If he can make it through February, he’ll be all right. That’s what Joel thinks, all during the wintertime. If he can make it through December, like that old Merle Haggard song David had loved. If he can make it through January. But February is the hardest of all.
In the dark mornings he makes tea and stands at the window, looking out on the black woods while the kettle goes from silent to revving to boiling. As the world pinkens, he can see that everything is covered in a thick frost, sparkling like glints in a geode. On this particular morning there are a dozen redbirds playing on the dulled grass of the backyard beneath the clothesline. All male, startling in their redness. The good old dog is by his side as always, looking up at him with expectant eyes, as if Joel needs to be reminded that he should be fed immediately. Once the kettle clicks off, he pours the water into the rotund pot and leans close to relish the damp heat of the steam on his face. He bends to fill the beagle’s bowl. While the tea steeps, he watches Dandy crunch on the kibble, shuffling his two back feet as if the food is so delicious he can’t stand still.
A full two years, and still he has to pause before filling one mug instead of two. A couple of times he has gone ahead and made two, but each time he feared that if he added the milk to the second, he would have reached full-on loss of touch with reality.
Joel sits in the back room by the gas logs and sips his tea and reads the news on his phone for a time. Then he gets so overwhelmed by the surrealness of what’s happening in the world that he simply looks at the fire, trying not to think about the way he used to always get up before David, how he always loved the sound of him coming down the creaky stairs to find his mug of tea awaiting him. How David would come sit with him by the fire in the mornings, his feet bare and cold, no matter the season. The way he always smelled of pinewoods in the mornings. They used to talk in hushed tones, as if in reverence for the new day, and listen to the birds announcing that day had broken.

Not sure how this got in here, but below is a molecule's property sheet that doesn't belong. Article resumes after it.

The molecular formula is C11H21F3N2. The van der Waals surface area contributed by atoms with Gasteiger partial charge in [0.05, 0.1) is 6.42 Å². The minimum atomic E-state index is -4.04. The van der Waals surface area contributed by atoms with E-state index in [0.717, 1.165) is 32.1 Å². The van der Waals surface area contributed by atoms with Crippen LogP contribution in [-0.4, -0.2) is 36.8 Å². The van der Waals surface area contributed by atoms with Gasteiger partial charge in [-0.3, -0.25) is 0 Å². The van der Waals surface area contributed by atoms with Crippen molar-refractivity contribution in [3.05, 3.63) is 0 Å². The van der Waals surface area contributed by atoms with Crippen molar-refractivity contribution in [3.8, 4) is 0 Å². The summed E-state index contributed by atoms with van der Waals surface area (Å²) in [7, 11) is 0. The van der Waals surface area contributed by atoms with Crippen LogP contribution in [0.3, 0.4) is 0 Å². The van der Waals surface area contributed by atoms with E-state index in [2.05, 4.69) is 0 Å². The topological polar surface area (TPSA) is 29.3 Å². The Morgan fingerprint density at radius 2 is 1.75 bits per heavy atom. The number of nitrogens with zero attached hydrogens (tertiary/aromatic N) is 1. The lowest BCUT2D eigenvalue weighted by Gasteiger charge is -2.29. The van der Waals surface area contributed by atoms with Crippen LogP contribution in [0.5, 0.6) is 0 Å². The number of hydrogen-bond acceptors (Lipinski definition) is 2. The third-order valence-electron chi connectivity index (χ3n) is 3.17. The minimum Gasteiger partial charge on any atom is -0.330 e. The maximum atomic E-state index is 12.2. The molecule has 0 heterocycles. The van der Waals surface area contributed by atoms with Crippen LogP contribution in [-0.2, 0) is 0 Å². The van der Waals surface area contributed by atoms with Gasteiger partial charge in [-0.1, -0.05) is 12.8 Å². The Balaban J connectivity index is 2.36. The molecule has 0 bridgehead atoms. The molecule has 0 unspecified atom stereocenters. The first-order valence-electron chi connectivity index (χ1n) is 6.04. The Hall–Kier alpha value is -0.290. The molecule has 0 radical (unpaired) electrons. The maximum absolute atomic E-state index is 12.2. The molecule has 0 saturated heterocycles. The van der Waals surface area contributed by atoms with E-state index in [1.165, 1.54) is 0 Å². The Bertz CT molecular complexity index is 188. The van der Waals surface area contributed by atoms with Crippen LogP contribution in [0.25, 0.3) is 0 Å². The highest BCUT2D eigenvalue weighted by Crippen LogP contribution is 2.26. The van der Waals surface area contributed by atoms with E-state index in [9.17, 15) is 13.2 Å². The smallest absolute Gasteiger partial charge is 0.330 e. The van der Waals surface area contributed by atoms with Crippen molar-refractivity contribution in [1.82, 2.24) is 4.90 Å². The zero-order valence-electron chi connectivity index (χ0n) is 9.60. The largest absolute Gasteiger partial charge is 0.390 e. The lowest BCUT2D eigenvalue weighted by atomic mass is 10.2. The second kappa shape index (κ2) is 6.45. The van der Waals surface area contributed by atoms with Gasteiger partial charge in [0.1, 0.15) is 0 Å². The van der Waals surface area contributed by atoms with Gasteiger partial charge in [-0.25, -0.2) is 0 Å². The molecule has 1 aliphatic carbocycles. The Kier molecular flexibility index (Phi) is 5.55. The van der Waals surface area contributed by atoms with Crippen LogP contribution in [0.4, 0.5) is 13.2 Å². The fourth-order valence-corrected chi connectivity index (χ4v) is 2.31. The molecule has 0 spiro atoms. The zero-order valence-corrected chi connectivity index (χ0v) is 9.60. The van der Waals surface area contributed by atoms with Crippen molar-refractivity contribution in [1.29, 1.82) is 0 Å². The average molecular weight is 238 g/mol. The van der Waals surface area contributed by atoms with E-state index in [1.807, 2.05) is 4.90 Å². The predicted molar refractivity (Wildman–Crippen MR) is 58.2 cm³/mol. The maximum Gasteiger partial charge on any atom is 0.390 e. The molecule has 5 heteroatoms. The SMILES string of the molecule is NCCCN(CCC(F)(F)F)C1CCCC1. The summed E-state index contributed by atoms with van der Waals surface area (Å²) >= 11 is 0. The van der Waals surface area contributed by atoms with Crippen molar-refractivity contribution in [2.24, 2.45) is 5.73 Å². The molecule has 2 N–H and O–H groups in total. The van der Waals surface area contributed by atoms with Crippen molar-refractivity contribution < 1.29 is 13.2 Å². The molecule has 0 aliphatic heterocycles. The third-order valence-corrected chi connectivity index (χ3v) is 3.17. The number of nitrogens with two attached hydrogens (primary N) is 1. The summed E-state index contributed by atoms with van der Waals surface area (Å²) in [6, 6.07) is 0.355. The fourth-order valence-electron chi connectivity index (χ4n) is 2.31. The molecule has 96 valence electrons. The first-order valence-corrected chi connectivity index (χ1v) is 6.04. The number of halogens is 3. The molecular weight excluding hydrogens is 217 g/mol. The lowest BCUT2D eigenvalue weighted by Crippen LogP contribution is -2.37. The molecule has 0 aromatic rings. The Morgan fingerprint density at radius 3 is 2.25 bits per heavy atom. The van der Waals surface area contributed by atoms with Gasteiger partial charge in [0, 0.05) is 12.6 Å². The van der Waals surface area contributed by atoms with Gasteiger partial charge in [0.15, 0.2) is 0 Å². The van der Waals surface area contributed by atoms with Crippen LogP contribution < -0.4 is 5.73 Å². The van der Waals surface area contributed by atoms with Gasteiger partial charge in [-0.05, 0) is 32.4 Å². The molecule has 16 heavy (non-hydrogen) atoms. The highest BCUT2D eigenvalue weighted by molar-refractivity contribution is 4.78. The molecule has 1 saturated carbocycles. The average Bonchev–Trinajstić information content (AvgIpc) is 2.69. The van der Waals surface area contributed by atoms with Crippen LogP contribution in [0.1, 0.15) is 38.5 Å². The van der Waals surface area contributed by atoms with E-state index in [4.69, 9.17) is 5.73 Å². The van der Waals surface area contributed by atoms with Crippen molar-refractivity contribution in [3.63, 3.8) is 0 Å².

Dandy has finished his breakfast, so he pads into the back room and hops up onto the couch, perches his head on Joel’s thigh right where he knows Joel will find it easiest to pet him. Immediately he lets out a satisfied groan and falls back to sleep, kicking his hind leg when dreams of rabbit-chasing find him. Joel strokes the dog’s head and knows he has become too dependent upon him. Ever since he was a puppy, the dog has whined to climb into the bed at night, but only lately has Joel taken to patting the mattress and allowing Dandy to hop up there, where he curls up head to tail and doesn’t make a sound throughout the night except for the occasional rabbit-dreams-running. David had always wanted Dandy to sleep at their feet, but Joel had insisted that the dog was too filthy. He knows that he is spoiling the dog something fierce, but at this point, why shouldn’t he? He and the dog are both in their winters, and they might as well have any comfort they can find, now.